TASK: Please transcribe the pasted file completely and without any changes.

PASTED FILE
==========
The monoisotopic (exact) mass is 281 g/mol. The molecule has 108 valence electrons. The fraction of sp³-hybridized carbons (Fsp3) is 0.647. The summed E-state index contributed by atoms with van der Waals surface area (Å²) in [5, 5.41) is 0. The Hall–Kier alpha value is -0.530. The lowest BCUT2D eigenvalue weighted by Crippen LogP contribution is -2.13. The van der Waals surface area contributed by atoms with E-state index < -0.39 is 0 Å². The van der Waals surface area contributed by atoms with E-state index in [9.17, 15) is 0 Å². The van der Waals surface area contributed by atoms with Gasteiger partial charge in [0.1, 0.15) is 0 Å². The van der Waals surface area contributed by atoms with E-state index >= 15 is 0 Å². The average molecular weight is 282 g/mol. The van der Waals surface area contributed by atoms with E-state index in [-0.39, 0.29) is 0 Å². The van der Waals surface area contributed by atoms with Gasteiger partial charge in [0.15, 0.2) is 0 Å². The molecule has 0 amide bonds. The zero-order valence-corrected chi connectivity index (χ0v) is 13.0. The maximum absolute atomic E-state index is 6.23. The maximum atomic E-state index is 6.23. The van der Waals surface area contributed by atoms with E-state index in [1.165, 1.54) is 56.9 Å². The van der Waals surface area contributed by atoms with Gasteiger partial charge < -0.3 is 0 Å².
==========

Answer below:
The monoisotopic (exact) mass is 281 g/mol. The molecule has 108 valence electrons. The fraction of sp³-hybridized carbons (Fsp3) is 0.647. The summed E-state index contributed by atoms with van der Waals surface area (Å²) in [5, 5.41) is 0. The Hall–Kier alpha value is -0.530. The lowest BCUT2D eigenvalue weighted by Crippen LogP contribution is -2.13. The van der Waals surface area contributed by atoms with E-state index < -0.39 is 0 Å². The van der Waals surface area contributed by atoms with E-state index in [9.17, 15) is 0 Å². The van der Waals surface area contributed by atoms with Gasteiger partial charge in [0.1, 0.15) is 0 Å². The van der Waals surface area contributed by atoms with E-state index >= 15 is 0 Å². The average molecular weight is 282 g/mol. The van der Waals surface area contributed by atoms with E-state index in [-0.39, 0.29) is 0 Å². The van der Waals surface area contributed by atoms with Gasteiger partial charge in [0.15, 0.2) is 0 Å². The molecule has 0 amide bonds. The zero-order valence-corrected chi connectivity index (χ0v) is 13.0. The maximum absolute atomic E-state index is 6.23. The maximum atomic E-state index is 6.23. The van der Waals surface area contributed by atoms with E-state index in [1.165, 1.54) is 56.9 Å². The van der Waals surface area contributed by atoms with Gasteiger partial charge < -0.3 is 0 Å².